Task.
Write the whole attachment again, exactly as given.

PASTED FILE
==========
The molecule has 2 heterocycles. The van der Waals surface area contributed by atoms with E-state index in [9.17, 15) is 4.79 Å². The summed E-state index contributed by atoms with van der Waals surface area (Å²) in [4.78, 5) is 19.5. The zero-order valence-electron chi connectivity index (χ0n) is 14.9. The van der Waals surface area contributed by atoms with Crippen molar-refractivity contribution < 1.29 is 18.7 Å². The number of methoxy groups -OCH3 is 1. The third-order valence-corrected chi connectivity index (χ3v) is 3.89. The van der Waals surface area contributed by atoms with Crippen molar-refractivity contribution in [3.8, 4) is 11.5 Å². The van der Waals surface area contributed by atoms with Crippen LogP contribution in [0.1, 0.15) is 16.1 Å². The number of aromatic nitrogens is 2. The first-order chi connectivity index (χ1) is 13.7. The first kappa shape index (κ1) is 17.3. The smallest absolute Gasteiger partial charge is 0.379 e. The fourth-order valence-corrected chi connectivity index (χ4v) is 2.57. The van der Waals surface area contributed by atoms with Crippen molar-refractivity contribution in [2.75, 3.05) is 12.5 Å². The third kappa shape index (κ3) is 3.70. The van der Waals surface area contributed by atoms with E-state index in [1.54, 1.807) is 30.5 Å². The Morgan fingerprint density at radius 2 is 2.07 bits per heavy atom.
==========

The molecule has 2 heterocycles. The van der Waals surface area contributed by atoms with E-state index in [9.17, 15) is 4.79 Å². The summed E-state index contributed by atoms with van der Waals surface area (Å²) in [4.78, 5) is 19.5. The zero-order valence-electron chi connectivity index (χ0n) is 14.9. The van der Waals surface area contributed by atoms with Crippen molar-refractivity contribution < 1.29 is 18.7 Å². The number of methoxy groups -OCH3 is 1. The third-order valence-corrected chi connectivity index (χ3v) is 3.89. The van der Waals surface area contributed by atoms with Crippen molar-refractivity contribution in [3.8, 4) is 11.5 Å². The van der Waals surface area contributed by atoms with Crippen LogP contribution in [0.1, 0.15) is 16.1 Å². The number of aromatic nitrogens is 2. The first-order chi connectivity index (χ1) is 13.7. The first kappa shape index (κ1) is 17.3. The smallest absolute Gasteiger partial charge is 0.379 e. The fourth-order valence-corrected chi connectivity index (χ4v) is 2.57. The van der Waals surface area contributed by atoms with Crippen molar-refractivity contribution in [2.75, 3.05) is 12.5 Å². The third kappa shape index (κ3) is 3.70. The van der Waals surface area contributed by atoms with E-state index in [1.54, 1.807) is 30.5 Å². The Morgan fingerprint density at radius 2 is 2.07 bits per heavy atom.